California recognized hospitals Wednesday for meeting or exceeding a federal goal for reducing Cesarean births, but six of the biggest baby delivery hospitals in the central San Joaquin Valley did not make the list.
Health and Human Services Secretary Diana Dooley congratulated 104 California hospitals for reducing C-sections for first-time moms with low-risk pregnancies to a rate of 23.9 or lower, a goal set by the federal government for hospitals to meet by 2020.
Four hospitals in the Valley met the C-section rate: Community Regional Medical Center in Fresno, Kaiser Permanente-Fresno, Sierra View Medical Center in Porterville and Tulare Regional Medical Center.
23.9 rate of C-sections for first-time moms with low-risk pregnancies – the goal set by federal government for hospitals to meet by 2020
“One of the most important things we can do to make California’s health-care system smarter is to help hospitals, physicians and nurses ensure that C-sections are only performed when medically necessary,” Dooley said. “Today’s award recipients represent an honor roll of California hospitals and their clinicians who are leading the way toward safer births and healthier babies and mothers.”
C-sections, under certain conditions, are necessary, but health officials are concerned that unnecessary procedures can pose serious health risks for babies and mothers. Additionally, C-sections are costly – on average 50 percent higher than vaginal deliveries, placing unnecessary financial burdens on families and adding to health care costs for the state.
C-section rates vary widely, depending on the doctor and the hospital where babies are delivered. California C-section rates range from 15 percent to more than 60 percent.
Dr. Tracy Flanagan, director of women’s health for Kaiser Permanente Northern California, said Kaiser was proud of exceeding the federal goal for reducing Cesarean births. The hospital minimizes in early labor and inductions and manages labor with patience, she said.
However, six of the Valley’s hospitals with some of the largest maternity wards were missing from the state’s honor roll: Clovis Community Medical Center, Saint Agnes Medical Center in Fresno, Kaweah Delta Medical Center in Visalia, Madera Community Hospital, Adventist Medical Center-Reedley and Adventist Medical Center in Hanford. Clovis Community had a C-section rate of 31.5 percent; Saint Agnes’ rate was 26.1 percent; Kaweah Delta had a rate of 25.8 percent; Madera Community had a rate of 25.1 percent; Adventist Medical Center-Reedley’s rate was 27.2 percent; and Adventist Medical Center in Hanford was 28.5 percent.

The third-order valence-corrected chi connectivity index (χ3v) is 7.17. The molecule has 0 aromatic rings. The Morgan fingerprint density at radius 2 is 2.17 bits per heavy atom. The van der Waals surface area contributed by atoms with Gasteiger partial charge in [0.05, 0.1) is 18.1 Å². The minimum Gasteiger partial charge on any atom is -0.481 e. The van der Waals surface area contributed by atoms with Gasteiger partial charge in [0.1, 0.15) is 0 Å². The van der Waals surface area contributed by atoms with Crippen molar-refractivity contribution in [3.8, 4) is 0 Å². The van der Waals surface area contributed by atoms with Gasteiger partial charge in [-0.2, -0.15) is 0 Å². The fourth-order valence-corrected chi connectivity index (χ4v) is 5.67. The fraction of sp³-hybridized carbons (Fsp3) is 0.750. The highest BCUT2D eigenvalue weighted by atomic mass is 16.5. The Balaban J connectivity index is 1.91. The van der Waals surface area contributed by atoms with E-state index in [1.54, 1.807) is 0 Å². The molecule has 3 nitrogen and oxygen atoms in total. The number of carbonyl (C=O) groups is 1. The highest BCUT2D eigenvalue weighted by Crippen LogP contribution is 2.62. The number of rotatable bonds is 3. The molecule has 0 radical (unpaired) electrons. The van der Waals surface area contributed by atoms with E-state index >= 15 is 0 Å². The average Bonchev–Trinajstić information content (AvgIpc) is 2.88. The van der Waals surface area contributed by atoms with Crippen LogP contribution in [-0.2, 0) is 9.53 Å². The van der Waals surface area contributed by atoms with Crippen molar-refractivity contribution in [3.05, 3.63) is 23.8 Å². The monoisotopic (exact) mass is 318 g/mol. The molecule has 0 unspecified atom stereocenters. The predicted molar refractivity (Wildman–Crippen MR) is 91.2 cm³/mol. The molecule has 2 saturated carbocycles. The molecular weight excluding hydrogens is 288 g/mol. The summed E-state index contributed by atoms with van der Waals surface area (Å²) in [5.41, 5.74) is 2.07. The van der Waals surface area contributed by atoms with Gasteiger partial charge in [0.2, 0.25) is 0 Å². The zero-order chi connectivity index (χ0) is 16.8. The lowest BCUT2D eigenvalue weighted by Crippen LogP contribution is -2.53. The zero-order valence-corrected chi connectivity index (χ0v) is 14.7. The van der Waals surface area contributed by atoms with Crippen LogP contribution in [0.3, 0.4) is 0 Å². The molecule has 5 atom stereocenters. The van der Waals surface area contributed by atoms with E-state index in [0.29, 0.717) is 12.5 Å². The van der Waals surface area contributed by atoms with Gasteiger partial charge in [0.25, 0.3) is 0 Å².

One of the most important things we can do to make California’s health-care system smarter is to help hospitals, physicians and nurses ensure that C-sections are only performed when medically necessary.
Diana Dooley, California Health and Human Services secretary
Several clinical reasons and patient preferences contributed to Clovis Community Medical Center’s rate, said Dr. Thomas Utecht, senior vice president and chief medical and quality Officer at Community Medical Centers, which operates the hospital.
“We are working diligently with our physician partners, patients and nursing to reduce this rate,” he said.
Community Regional met the federal C-section goal through a multidisciplinary approach to caring for laboring mothers and with the implementation of nursing, midwifery and doctor coverage 24 hours a day, Utecht said.
Adventist doctors are concerned about C-section rates and would like to get them as low as possible, said Dr. Thomas Schram Enloe Jr., head of obsetrical services for the medical staff at Adventist Health/Central Valley Network. However, Enloe said they don’t see many low-risk pregnancies.
“We really have an epidemic of teenage pregnancy, obesity and diabetes that increase the risk of Cesearan section,” he said.
The honor roll ratings don’t reflect the latest C-section rates at Kaweah and Saint Agnes, officials said.
In the last five months, Kaweah Delta has achieved a rate of 21.1 percent, said Dr. Ed Hirsch, vice president and chief medical officer.
Kaweah has emphasized that everything that can be done safely to avoid C-sections should be done, he said. The hospital has also stopped early elective deliveries. “If someone wants to do something like that, they have to medically justify it first before they do it.”
Obstetricians have embraced the changes, Hirsch said.
If someone wants to do something like that, they have to medically justify it first before they do it.
Dr. Ed Hirsch, Kaweah Delta Health Care District, on a change in direction for elective early deliveries
Having a neonatal intensive care unit at the hospital provides a level of assurance to the doctors, he said. “Sometimes physicians are less likely to push the envelope where they don’t have neonatal backup.”
Saint Agnes also is improving its C-section rate, said Dr. W. Eugene Egerton, chief medical officer.
“We track our rates monthly and, over the past year, have met the Healthy People goal more than once. We will continue to partner with our physicians over the next three years to reach the 2020 goal,” he said.
Increasing C-section rates have been a troubling pattern in California and nationwide. Between 1997 and 2015, California reported that overall C-section rates increased from 21 percent to 32.2 percent, while at the same time low-risk, first-birth rates increased from 19 percent to 25.6 percent.
Wednesday’s announcement of hospitals that had reached the Healthy People 2020 C-section rate of 23.9 percent was made on behalf of Smart Care California, a coalition of public and private health care purchasers that is promoting safe and affordable health care in California. The awards will be given annually.